Lightly oil a large bowl. Scrape the dough into the bowl and cover with plastic wrap. Let the dough ferment for 45 minutes.

Remove the dough to a lightly-floured work surface and knead in the fresh rosemary. Divide the dough into four 450-gram /16-ounce pieces (or divide into three pieces to shape as desired, as I did). Shape the dough pieces into rounds. Cover with plastic wrap and let them bench rest for 15 minutes.

Place two couches on a separate work surface or bread board and dust them with flour.

Uncover the dough and, if necessary, lightly flour the work surface. Gently press on the dough to degas and carefully shape each piece into a tight and neat rounds (or into rolls or loaves, as I did. I also shaped my round loaf in a heavily floured brotform).  Place one loaf on one side of the couche, fold the couche up to make a double layer of cloth to serve as a divider between the loaves, and place a second loaf next to the fold.  Repeat the process with the remaining two loaves and the second couche.  Cover with plastic wrap and proof for 1 hour.

About an hour before you plan to bake the loaves, place a baking stone (or tiles) into the oven along with a steam pan (underneath) or iron skillet (on the top rack) and preheat the oven to 450 degrees F.

Uncover the dough and score the top of each loaf in a star pattern using a lame or sharp knife. This particular formula doesn't say to do this, but you can sprinkle sea salt into the crevices as the original baker did to make it "sparkle with diamonds."

Carefully transfer the loaves to the preheated baking stone using a peel or the back of a baking sheet. To make the steam, add 1 cup of ice to the iron skillet or steam pan.

Bake for 40 minutes, or until the crust is light brown and crisp and the loaves make a hollow sound when tapped on the bottom.

Remove the loaves from the oven and transfer to a wire rack to cool.

Wednesday, July 10, 2019

July Doings

A wise and wonderful friend told me a few days ago that she keeps up with what I'm up to through this blog. I know that Sweetie's sister does the same and worries when no posts go up for a while. I always think of this as a food blog, but I guess it's also a log of current happenings in my life, so today I'll do some updating. Sorry that it's been over a week.

The garden gladdens my heart, which is important because July is probably my least favorite month of the whole year. The zucchini and yellow squash are finally producing. We had yellow squash cooked in a cast iron skillet with caramelized onions a few nights ago with our dinner. Delicious! No photo because Sweetie finished them off before I could take a photo. I had the first green bean this morning, right off the vine. More are coming. The first tomato has set up, but it will be late August before we eat any of the tomatoes.

The flowers are amazing...I have lilies and roses and similar long term flowers, but also wildflowers and morning glories and nasturtiums that will be gone come winter. The mix of colors is wild and wonderful. Deadheading every morning is a goal that sometimes is met, but not always. Watering happens each morning and I get in some weeding when I can.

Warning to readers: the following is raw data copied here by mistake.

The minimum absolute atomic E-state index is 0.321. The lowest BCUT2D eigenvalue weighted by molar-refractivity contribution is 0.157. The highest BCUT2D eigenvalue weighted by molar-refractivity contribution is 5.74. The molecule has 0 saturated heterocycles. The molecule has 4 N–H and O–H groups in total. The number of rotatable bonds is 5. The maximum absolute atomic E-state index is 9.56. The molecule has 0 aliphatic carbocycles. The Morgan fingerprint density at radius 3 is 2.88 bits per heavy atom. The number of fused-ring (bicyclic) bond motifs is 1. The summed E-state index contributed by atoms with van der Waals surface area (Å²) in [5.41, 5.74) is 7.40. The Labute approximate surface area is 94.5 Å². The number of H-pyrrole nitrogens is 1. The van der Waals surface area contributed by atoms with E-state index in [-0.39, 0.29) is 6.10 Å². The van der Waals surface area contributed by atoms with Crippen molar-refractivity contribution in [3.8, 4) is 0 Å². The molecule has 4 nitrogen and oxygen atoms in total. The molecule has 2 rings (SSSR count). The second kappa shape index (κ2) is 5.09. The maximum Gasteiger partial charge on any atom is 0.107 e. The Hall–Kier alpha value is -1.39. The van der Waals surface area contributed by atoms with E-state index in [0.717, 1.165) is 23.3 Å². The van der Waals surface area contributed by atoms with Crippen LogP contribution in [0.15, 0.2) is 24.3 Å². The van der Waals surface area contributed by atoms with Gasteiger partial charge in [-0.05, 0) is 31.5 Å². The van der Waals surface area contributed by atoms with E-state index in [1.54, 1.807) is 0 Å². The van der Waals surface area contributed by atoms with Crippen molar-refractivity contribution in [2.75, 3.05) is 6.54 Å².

I have been painting. I finished a painting of a bird of paradise flower, with an interesting composition of leaves behind it and I'm working on another painting with flowers now.

The downstairs bathroom in our home was updated in the spring with new wall and trim paint, but I never painted the trim around the door. Now that Sweetie is working at the farmhouse I've been able to remove the door and paint that trim so now it all is an intense deep turquoise with sandy colored walls. Soon there will be trim and walls to paint in the farmhouse, too. The sitting area also has a turquoise theme...guess I like that color.

We installed new blinds on two of the windows in the farmhouse the other day. The seating area has a sort of tropical vibe and the tatami mat style blinds tie right into that, while providing a bit of room darkening and privacy. Mostly I leave them up so that we can enjoy the sunshine and the fuchsia blooming right outside.

Sweetie continues to amaze with his Tetris skills as he repairs a window wall without removing the window. He is also very involved with a parcel tax measure that will be coming up for a vote in November.

We took a ride on the SMART train from Cotati to San Rafael, had lunch and a look around, then took the train back. It's a great ride and as seniors our fare is very reasonable. In San Rafael we found the most interesting Electronics store and a great bookstore which is about ten or so blocks from the train station. Had some great Thai food for lunch and bought crusty sourdough rolls from a bakery that has been baking for over 100 years in San Rafael. The photo is of the wetlands that the train passes after it leaves Petaluma, heading south.

My older brother is between trials and doing pretty well, but not as well as he hoped. I'll be visiting him and the family late this month for some fun times! My own surgery for gall bladder removal will be late August. The gall bladder is mostly non-functioning and I might even have more energy once it's gone.

Our darling daughter is doing well both with her career and with a kind man in her life. We hope to meet him soon.

Pi is as sweet and wonderful as ever and really appreciates his walks at the Laguna de Santa Rosa.

That's probably all the news for now. Sounding too much like a Christmas letter! Hope y'all had a great 4th of July!

XO, Elle